play or another literary work, such as a short story or a
novel, can be defined as (1) the turning point at which
the conflict begins to resolve itself for better or worse,
or as (2) the final and most exciting event in a series of
events. The climax of Titus Andronicus occurs,
according to the first definition, when Titus descends
into madness in Act 3. According to the second definition,
the climax begins in the final act when Tamora dines on
the meat pie containing the flesh of her sons. It
continues when Titus kills Tamora, Saturninus kills Titus,
and Lucius kills Saturninus and becomes the new emperor.
Tone and Conflict
The play begins in joy and sorrow—joy, because the Romans
under Titus Andronicus have conquered the Goths; sorrow,
because Andronicus has lost sons in the war. "Hail, Rome,"
Titus says, "victorious in thy mourning weeds [clothes]"
(1.1.75). But the burial rites become savagely vengeful
when Lucius asks for "the proudest prisoner of the Goths /
That we may hew his limbs" and sacrifice him to appease
the spirits. Titus grants him the oldest son of Tamora,
the queen of the Goths. When he is sacrificed forthwith,
new conflict erupts between the Romans and the Goths.
Bitterness and rancor then dominate the rest of the play
as the foes each plot revenge. Another conflict develops
when Saturninus, the son of the late emperor of Rome,
turns against Titus Andronicus after the latter yields the
crown to him.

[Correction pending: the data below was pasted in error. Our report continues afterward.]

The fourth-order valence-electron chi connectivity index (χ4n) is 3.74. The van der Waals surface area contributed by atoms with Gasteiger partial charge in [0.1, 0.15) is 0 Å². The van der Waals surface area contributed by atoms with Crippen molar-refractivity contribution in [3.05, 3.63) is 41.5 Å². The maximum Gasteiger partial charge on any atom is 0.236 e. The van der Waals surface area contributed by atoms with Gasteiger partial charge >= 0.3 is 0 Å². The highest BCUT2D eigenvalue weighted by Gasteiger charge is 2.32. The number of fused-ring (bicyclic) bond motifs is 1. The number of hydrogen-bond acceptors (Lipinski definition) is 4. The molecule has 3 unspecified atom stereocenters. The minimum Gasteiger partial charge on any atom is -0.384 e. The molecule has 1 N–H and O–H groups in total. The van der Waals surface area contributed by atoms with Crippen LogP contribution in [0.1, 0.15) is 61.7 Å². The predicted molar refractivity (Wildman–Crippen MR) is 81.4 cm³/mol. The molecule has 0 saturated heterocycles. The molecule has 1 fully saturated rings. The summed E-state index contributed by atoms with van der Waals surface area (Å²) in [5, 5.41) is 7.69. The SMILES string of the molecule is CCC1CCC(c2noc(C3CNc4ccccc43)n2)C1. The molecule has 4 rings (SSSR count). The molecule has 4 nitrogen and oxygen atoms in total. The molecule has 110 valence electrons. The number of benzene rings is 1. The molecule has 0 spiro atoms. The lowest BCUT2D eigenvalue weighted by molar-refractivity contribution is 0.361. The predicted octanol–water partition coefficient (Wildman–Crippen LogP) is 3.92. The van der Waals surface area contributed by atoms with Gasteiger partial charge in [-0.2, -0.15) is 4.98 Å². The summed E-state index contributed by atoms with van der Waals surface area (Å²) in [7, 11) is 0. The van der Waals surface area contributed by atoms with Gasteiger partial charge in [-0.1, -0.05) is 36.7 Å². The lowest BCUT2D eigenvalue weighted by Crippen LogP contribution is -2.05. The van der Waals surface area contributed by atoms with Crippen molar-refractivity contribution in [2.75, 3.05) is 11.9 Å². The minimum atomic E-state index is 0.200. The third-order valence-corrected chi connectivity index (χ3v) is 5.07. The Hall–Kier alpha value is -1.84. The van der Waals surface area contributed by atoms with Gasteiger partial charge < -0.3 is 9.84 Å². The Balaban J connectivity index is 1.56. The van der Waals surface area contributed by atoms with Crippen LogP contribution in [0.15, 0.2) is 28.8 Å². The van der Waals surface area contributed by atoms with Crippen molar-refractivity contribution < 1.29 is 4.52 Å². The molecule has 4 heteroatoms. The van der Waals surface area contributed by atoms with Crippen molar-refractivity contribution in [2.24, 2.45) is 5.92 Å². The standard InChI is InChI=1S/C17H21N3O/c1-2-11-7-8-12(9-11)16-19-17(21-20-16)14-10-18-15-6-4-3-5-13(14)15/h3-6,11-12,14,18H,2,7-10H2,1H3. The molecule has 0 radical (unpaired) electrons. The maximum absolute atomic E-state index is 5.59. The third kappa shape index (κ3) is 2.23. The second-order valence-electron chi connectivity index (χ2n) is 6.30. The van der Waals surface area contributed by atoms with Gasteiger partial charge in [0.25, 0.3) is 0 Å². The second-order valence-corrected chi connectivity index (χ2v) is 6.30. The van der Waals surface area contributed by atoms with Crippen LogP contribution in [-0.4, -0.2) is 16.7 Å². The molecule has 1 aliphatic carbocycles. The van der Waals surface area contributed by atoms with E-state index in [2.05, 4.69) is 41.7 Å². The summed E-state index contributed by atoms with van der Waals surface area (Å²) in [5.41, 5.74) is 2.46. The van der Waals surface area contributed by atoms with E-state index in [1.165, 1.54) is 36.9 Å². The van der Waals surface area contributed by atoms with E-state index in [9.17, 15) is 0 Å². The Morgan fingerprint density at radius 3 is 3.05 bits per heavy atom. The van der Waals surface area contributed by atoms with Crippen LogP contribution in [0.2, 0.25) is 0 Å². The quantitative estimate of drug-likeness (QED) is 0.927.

humor is a form of comedy that parodies, satirizes,
trivializes, or exaggerates a morbid, solemn, or tragic
event. An actor performs black humor with a deadly serious
demeanor and a deadpan face. In English literature,
Shakespeare became one of the earliest practitioners of
black humor when he debuted Titus Andronicus.
Following is an example of a darkly hilarious scene in
which Aaron tells Titus that he can rescue two of his sons
in exchange for one of his hands, to be sent to the
emperor. Titus replies:
O gentle Aaron!
son Lucius, good fellow that he is, then offers his hand in
place of his father’s; Titus’s brother Marcus does the same.
An argument breaks out over who will part with a hand. While
Lucius and Marcus fetch an axe to sever one or the other’s
hand, Titus says, “Come hither, Aaron; I'll deceive them
both: / Lend me thy hand, and I will give thee mine”
(3.1.193-194). Aaron chops off Titus’s hand. When Lucius and
Marcus return, Titus coolly says,
Did ever raven sing so like a lark,
That gives sweet tidings of the sun’s
With all my heart, I’ll send the emperor
Good Aaron, wilt thou help to chop it
Good Aaron, give his majesty my hand:
Shakespeare knew the meaning of black humor long before that
term was invented. By the way, during Shakespeare’s time, Titus
Andronicus was one of his most popular plays—if not the most popular. At the
end of the day, he went home with a jingling pocket,
recognition, and a brain full of ideas for other tragedies.
Tell him it was a hand that warded
From thousand dangers; bid him bury it.
In spite of the gruesome plot, Titus
Andronicus contains much beautiful imagery, spoken
often, ironically, by villains. For example, Aaron hails
Tamora’s ascendancy to the throne as queen with nature
metaphors and an allusion to Apollo, the sun god, driving
his chariot across the sky:
Now climbeth Tamora Olympus’ top,
Act 2, Tamora speaks nature metaphors to charm Aaron.
Safe out of fortune’s shot; and sits
Secure of thunder’s crack or lightning
Advanc’d above pale envy’s threatening
As when the golden sun salutes the
And, having gilt the ocean with his